Last night, we opened the doors of our church. You may have opened your doors at home too. Here the jack-o-lanterns that the youth carved last week were all lit up, and we welcomed little gangs of goblins, and witches, and superheroes who trooped up the steps eagerly looking for candy.
One of the things I love about Halloween is the way that it transforms a fall night that is growing darker and colder into one full of happiness and light. Childhood is so fleeting, and anything that can be done to bring a little more joy into it, in my view, is worth it.
But, I confess that as a small child I didn’t particularly like Halloween. The witches, and monsters, and decorations made me uncomfortable. And though I’d go trick-or-treating, I secretly liked it when the ghosts and goblins made their ways out of the classrooms for another year. I don’t think I’m alone in that. I think a lot of kids get scared of things that go bump in the night.
But then we get a little older, and we see a costume is just a costume, and we find something lovely about candles in pumpkins, and candy given to our kids by neighbors and friends.
But that doesn’t mean we stop getting scared. And not of witches and ghouls, but of other, more grown up things. And sometimes our fear even comes in places that usually bring us comfort, like church. And like today, when a day after Halloween, I’m going to talk about two things that I have seen scare Christians the most: death and the Book of Revelation.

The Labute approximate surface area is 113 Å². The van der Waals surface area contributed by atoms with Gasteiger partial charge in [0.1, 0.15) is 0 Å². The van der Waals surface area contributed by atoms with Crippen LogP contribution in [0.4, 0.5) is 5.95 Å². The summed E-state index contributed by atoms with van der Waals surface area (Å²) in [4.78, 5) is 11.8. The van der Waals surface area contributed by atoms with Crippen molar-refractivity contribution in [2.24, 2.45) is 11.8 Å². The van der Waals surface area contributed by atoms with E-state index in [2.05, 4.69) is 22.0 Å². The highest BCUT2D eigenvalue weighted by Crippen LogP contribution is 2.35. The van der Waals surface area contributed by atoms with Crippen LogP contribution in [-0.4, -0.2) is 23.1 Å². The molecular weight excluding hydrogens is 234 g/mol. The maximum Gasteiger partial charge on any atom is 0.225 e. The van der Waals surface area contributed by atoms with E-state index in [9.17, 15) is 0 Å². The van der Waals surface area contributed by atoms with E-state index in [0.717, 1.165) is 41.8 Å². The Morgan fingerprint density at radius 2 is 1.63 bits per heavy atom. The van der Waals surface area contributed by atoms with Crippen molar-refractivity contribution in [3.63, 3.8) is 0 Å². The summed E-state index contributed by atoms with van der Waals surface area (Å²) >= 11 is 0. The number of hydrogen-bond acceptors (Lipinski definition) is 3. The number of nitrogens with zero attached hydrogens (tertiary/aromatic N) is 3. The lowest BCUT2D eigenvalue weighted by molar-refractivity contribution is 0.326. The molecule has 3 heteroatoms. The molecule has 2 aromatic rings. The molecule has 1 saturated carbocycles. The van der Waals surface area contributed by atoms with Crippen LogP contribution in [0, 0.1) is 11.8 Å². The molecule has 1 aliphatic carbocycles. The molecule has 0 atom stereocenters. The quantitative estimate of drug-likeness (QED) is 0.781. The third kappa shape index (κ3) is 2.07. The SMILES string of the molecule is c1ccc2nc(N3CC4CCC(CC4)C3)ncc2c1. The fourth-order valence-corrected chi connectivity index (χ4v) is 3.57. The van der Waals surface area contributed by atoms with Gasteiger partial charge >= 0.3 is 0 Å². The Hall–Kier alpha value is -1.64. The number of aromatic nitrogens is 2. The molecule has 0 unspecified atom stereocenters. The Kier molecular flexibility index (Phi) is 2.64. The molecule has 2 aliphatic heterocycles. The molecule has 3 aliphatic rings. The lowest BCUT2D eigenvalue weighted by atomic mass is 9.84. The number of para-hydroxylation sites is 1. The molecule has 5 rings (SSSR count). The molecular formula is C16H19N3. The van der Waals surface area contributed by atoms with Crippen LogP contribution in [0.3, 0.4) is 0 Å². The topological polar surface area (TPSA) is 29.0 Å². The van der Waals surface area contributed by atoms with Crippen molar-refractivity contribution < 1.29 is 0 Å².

So, seriously, who likes to talk about death? I was a trauma chaplain and a hospice chaplain before I became a parish pastor, and even I don’t like to talk about it. And I sure don’t like thinking about my own death, or the deaths of people I love.
And yet, death is a part of life. We’re all heading there. And we are probably all, whether we admit it or not, at least a little bit afraid of that.
And then there’s the second part; the last book in our Bible, the book of Revelation. I get so many questions about this book, probably more than any other book of the Bible. Through the ages certain churches have pointed to the book of Revelation as a sort of game plan for the end of the world. They read everything that happens in this book literally, things like a fiery lakes and dragons and a Beast that wants to destroy us all.
People hear that, even sometimes those of us who read the Bible with a little more nuance, and they are so afraid that they don’t even want to read this book. We don’t want to know. Revelation is the Biblical equivalent of things that go bump in the night, and we would prefer to pull the covers up over our heads a little more.